Dr. X., a forensic psychologist, states: There are a lot of things that you need to come to an understanding about our patients. The patient needs to take responsibility for their illness and I as a facilitator can tell that particular patient to take that responsibility or help give that patient the tools that are necessary to make that recovery as best as possible. One of these ways is through the Responsibility Group. As a psychologist, I work with behavioral programming to better allow the patient to demonstrate more appropriate ways of interacting with others. The group is a very important part of treatment because it allows the patient an opportunity to focus on, and to better realize that they're not alone. That other patients have similar problems and that there are also other people in this world suffering with mental illness. The group that I'm working with, and find most beneficial, is with our consumer specialist and it's the Responsibility Group. It's especially helpful on several different fronts. The first is that our consumer specialist himself was once a forensic patient, was accused of a crime, did commit a violent crime and went through the complicated process of recovery and was successful with that journey. He exercised responsibility during the course of his treatment and, in doing so, he's become now a productive member of society and is giving back to the community. He's walked their emotionally painful footsteps. All I can do is offer the theoretical or the educational material but working with somebody who's experienced it brings an entirely different flavor to the group. It brings a reality and it gives the patient, for the most part, hope. Hope that they too can get through it and because this is all about treatment, hope is perhaps the most important ingredient of all.


Ms. C., a master's level registered nurse and forensic unit nursing manager states: I utilize his expertise on many different levels. In an administrative way, I discuss issues with him. I've called upon him as a member of the clinical team when I have concerns about some of our patients whom may need real unabashed honesty from Randy. About why they're here, how he was once a patient himself, how he was able to move on with life to the level of success he has now in his own life. Just recently I asked him to stop by and to discuss with me and some of my nursing team his perception of his treatment of so many years ago. It was an invaluable experience for my nurses. His honesty, his candor and his humility. About one particular situation in particular as a grown man, an inpatient, he told of having to stop and ask for a roll of toilet paper from a staff member who was simply to busy using the telephone, and for apparent personal usage. Who was simply too busy on the phone to even meet and speak with Randy, to take just a few minutes to pause from the phone call, to get him some needed toilet paper. After Randy left from that conversation with us, the discussion generated from those in attendance, regarding some of the things shared with us during that half an hour session was more valuable than four hours in an academic classroom. I think that our staff, while they all understand that our patients are very human people and have very human problems and needs, and often very special needs at that, sometimes the pressure and demands on our time during the course of a day are great. And the expectations of our superiors, our peers, and the system, unfortunately override the true and real needs of the patients. Sometimes we forget that the patients are real people, just like the rest of us. We ideally like to think that our staff are able to leave their family and personal issues at the door when reporting for work, when they enter the unit, but we know from often painful experience that just doesn't always happen. In utilizing Randy's insights, experiences and ability and willingness to address delicate issues associated with staff, and patient interactions, sensitivity to such issues is enhanced. It helps in the development, the training of my staff. His directness, his honesty, his courage are appreciated by many staff and many patients. He shares of himself with all of us at whatever level we approach him. Often I've watched the consumer specialist Randy Starr work with our patients and staff on the units. It's hard to measure in words the value he brings to those individuals. He gives a sense of hope to both the patients and to the staff.  He was there, where they're at now but he's moved on. That is so important, giving a sense of hope to these people. It's a big learning experience to me personally, to meet somebody who has been on the other side of the therapeutic fence. As a caregiver and as a registered nurse, I've always thought that we, as staff, should be advocates for our patients. Sometimes we forget that and someone in Randy's role, like Randy, brings us back to that.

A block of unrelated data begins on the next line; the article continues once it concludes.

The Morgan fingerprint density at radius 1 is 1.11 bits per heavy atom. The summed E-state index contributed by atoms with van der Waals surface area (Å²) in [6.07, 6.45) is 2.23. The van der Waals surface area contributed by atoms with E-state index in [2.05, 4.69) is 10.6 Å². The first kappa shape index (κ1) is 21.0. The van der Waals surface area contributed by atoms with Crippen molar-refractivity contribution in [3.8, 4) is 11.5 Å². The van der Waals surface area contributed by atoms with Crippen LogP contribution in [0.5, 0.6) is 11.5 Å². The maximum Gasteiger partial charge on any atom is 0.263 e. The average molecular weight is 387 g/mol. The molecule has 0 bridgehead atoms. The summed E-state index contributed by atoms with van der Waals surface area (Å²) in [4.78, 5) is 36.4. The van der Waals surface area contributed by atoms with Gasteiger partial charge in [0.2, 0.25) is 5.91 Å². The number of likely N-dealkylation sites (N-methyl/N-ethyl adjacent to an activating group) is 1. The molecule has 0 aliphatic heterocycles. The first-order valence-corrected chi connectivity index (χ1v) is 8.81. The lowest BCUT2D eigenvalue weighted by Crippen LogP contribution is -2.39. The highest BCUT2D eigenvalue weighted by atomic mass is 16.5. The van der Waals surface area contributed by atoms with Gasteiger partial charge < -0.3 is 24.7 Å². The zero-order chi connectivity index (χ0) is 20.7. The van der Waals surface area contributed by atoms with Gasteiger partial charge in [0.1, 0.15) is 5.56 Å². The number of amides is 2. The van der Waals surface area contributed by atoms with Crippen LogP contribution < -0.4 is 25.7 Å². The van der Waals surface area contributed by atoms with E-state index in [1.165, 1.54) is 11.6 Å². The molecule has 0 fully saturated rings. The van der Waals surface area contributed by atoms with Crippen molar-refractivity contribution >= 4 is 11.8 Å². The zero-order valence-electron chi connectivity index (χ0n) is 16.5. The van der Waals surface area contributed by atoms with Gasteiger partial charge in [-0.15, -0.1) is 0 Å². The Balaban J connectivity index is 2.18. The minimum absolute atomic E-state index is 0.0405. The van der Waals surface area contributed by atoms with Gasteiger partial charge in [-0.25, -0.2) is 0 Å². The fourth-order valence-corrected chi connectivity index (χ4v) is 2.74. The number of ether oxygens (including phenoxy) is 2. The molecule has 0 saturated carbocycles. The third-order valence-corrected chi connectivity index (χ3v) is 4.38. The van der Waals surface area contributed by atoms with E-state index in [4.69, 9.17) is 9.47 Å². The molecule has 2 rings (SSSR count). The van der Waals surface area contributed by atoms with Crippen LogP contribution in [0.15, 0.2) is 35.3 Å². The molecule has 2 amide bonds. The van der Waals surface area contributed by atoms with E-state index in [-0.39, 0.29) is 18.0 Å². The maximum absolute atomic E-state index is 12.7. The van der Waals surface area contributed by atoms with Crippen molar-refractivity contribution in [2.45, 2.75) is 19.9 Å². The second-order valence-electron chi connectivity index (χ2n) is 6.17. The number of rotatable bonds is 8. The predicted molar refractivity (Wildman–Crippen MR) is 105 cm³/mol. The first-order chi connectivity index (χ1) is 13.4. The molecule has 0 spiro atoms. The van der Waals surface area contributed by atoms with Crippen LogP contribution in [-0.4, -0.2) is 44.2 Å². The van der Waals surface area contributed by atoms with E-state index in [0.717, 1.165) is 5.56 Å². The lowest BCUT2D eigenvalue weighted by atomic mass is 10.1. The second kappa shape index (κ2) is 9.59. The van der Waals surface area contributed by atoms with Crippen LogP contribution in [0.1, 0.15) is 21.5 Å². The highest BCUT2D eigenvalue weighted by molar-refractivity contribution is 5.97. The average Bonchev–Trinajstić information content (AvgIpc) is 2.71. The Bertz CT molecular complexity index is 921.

A closing statement from Randy:  I'd like to make a pitch for the forensic patients. A lot of us are people who have done bad things but we're not bad people. Remember that if you can, and as far as the demands of being a staff member working with this population. Regarding hope, if you had hope when you came into this field forensic mental health, keep it. If you've already lost it, try to get it back. And if you can't say yes to either option maybe you simply need a break from time to time. If nothing else, take a periodic vacation. Always make sure to take care of yourself along the way because if you don't take proper care of yourself, you won't be able to take care of the rest of us in need either.


Randy Starr